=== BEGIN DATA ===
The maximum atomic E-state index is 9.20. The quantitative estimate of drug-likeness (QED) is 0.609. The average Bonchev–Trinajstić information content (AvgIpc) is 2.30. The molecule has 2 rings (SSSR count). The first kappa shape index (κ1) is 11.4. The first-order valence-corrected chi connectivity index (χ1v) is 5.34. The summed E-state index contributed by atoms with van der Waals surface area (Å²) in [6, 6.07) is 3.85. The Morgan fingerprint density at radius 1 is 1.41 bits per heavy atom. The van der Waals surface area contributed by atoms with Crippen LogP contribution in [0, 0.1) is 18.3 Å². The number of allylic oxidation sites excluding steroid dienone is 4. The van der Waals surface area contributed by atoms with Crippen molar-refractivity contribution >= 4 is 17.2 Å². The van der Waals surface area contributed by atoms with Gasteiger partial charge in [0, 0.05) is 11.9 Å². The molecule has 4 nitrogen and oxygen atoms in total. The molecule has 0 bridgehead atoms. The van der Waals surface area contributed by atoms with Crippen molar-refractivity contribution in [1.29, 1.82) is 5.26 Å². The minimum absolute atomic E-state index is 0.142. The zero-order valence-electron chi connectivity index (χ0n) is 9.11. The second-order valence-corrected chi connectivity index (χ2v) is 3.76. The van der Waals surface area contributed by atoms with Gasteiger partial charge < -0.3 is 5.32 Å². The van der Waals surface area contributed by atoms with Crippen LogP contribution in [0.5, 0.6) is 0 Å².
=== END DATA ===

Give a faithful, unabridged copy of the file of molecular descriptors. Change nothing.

The maximum atomic E-state index is 9.20. The quantitative estimate of drug-likeness (QED) is 0.609. The average Bonchev–Trinajstić information content (AvgIpc) is 2.30. The molecule has 2 rings (SSSR count). The first kappa shape index (κ1) is 11.4. The first-order valence-corrected chi connectivity index (χ1v) is 5.34. The summed E-state index contributed by atoms with van der Waals surface area (Å²) in [6, 6.07) is 3.85. The Morgan fingerprint density at radius 1 is 1.41 bits per heavy atom. The van der Waals surface area contributed by atoms with Crippen LogP contribution in [0, 0.1) is 18.3 Å². The number of allylic oxidation sites excluding steroid dienone is 4. The van der Waals surface area contributed by atoms with Crippen molar-refractivity contribution >= 4 is 17.2 Å². The van der Waals surface area contributed by atoms with Gasteiger partial charge in [0, 0.05) is 11.9 Å². The molecule has 4 nitrogen and oxygen atoms in total. The molecule has 0 bridgehead atoms. The van der Waals surface area contributed by atoms with Crippen molar-refractivity contribution in [1.29, 1.82) is 5.26 Å². The minimum absolute atomic E-state index is 0.142. The zero-order valence-electron chi connectivity index (χ0n) is 9.11. The second-order valence-corrected chi connectivity index (χ2v) is 3.76. The van der Waals surface area contributed by atoms with Gasteiger partial charge < -0.3 is 5.32 Å². The van der Waals surface area contributed by atoms with Crippen LogP contribution in [0.5, 0.6) is 0 Å².